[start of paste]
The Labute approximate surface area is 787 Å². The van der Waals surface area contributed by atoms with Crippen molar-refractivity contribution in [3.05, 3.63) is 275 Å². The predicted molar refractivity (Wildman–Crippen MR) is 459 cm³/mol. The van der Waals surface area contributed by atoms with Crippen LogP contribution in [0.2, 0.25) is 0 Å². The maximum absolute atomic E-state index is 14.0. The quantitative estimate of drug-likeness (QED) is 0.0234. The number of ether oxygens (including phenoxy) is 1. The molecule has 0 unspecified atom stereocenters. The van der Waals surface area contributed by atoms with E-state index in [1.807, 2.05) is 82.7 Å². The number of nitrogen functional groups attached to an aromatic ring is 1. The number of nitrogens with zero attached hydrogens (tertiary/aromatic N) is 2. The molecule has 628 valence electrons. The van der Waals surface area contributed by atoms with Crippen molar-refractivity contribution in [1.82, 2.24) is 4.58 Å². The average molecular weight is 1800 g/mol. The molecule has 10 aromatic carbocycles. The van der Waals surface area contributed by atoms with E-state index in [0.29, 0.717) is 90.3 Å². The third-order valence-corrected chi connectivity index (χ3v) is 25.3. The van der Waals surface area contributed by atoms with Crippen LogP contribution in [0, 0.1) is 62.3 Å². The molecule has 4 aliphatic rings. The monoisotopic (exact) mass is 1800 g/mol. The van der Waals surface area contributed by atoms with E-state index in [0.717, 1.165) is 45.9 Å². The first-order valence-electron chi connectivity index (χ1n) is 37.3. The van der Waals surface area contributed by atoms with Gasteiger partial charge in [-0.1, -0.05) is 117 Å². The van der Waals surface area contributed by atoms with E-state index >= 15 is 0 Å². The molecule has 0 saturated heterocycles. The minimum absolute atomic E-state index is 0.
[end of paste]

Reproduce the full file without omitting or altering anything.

The Labute approximate surface area is 787 Å². The van der Waals surface area contributed by atoms with Crippen molar-refractivity contribution in [3.05, 3.63) is 275 Å². The predicted molar refractivity (Wildman–Crippen MR) is 459 cm³/mol. The van der Waals surface area contributed by atoms with Crippen LogP contribution in [0.2, 0.25) is 0 Å². The maximum absolute atomic E-state index is 14.0. The quantitative estimate of drug-likeness (QED) is 0.0234. The number of ether oxygens (including phenoxy) is 1. The molecule has 0 unspecified atom stereocenters. The van der Waals surface area contributed by atoms with E-state index in [1.807, 2.05) is 82.7 Å². The number of nitrogen functional groups attached to an aromatic ring is 1. The number of nitrogens with zero attached hydrogens (tertiary/aromatic N) is 2. The molecule has 628 valence electrons. The van der Waals surface area contributed by atoms with Crippen molar-refractivity contribution in [1.82, 2.24) is 4.58 Å². The average molecular weight is 1800 g/mol. The molecule has 10 aromatic carbocycles. The van der Waals surface area contributed by atoms with E-state index in [0.29, 0.717) is 90.3 Å². The third-order valence-corrected chi connectivity index (χ3v) is 25.3. The van der Waals surface area contributed by atoms with Crippen LogP contribution in [0, 0.1) is 62.3 Å². The molecule has 4 aliphatic rings. The monoisotopic (exact) mass is 1800 g/mol. The van der Waals surface area contributed by atoms with E-state index in [0.717, 1.165) is 45.9 Å². The first-order valence-electron chi connectivity index (χ1n) is 37.3. The van der Waals surface area contributed by atoms with Gasteiger partial charge in [-0.1, -0.05) is 117 Å². The van der Waals surface area contributed by atoms with E-state index >= 15 is 0 Å². The molecule has 0 saturated heterocycles. The minimum absolute atomic E-state index is 0.